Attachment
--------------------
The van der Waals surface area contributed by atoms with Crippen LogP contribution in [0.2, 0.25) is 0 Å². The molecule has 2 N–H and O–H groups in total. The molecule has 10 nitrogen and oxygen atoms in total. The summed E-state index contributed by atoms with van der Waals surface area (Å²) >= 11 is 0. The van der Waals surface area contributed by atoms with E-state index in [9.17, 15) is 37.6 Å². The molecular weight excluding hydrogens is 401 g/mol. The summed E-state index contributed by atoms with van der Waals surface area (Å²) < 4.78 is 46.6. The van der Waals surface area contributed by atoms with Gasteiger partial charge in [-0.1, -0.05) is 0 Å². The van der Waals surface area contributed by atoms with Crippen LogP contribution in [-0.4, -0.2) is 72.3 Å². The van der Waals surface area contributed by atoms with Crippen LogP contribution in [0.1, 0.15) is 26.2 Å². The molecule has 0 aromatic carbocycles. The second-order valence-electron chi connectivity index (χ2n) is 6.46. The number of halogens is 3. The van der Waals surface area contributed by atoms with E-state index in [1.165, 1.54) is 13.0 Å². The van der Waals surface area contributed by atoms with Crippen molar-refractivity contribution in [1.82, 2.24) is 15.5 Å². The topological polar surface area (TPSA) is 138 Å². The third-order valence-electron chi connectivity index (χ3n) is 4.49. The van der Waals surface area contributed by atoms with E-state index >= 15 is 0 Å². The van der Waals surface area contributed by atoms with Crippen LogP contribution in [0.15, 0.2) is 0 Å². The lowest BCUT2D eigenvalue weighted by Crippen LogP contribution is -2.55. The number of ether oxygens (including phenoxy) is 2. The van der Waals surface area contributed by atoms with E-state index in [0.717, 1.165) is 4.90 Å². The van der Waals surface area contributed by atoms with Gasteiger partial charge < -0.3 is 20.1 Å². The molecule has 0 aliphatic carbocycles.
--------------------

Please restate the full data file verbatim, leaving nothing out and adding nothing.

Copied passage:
The van der Waals surface area contributed by atoms with Crippen LogP contribution in [0.2, 0.25) is 0 Å². The molecule has 2 N–H and O–H groups in total. The molecule has 10 nitrogen and oxygen atoms in total. The summed E-state index contributed by atoms with van der Waals surface area (Å²) >= 11 is 0. The van der Waals surface area contributed by atoms with E-state index in [9.17, 15) is 37.6 Å². The molecular weight excluding hydrogens is 401 g/mol. The summed E-state index contributed by atoms with van der Waals surface area (Å²) < 4.78 is 46.6. The van der Waals surface area contributed by atoms with Gasteiger partial charge in [-0.1, -0.05) is 0 Å². The van der Waals surface area contributed by atoms with Crippen LogP contribution in [-0.4, -0.2) is 72.3 Å². The van der Waals surface area contributed by atoms with Crippen LogP contribution in [0.1, 0.15) is 26.2 Å². The molecule has 0 aromatic carbocycles. The second-order valence-electron chi connectivity index (χ2n) is 6.46. The number of halogens is 3. The van der Waals surface area contributed by atoms with E-state index in [1.165, 1.54) is 13.0 Å². The van der Waals surface area contributed by atoms with Crippen molar-refractivity contribution in [1.82, 2.24) is 15.5 Å². The topological polar surface area (TPSA) is 138 Å². The third-order valence-electron chi connectivity index (χ3n) is 4.49. The van der Waals surface area contributed by atoms with E-state index >= 15 is 0 Å². The van der Waals surface area contributed by atoms with Crippen LogP contribution in [0.15, 0.2) is 0 Å². The lowest BCUT2D eigenvalue weighted by Crippen LogP contribution is -2.55. The number of ether oxygens (including phenoxy) is 2. The van der Waals surface area contributed by atoms with E-state index in [0.717, 1.165) is 4.90 Å². The van der Waals surface area contributed by atoms with Gasteiger partial charge < -0.3 is 20.1 Å². The molecule has 0 aliphatic carbocycles.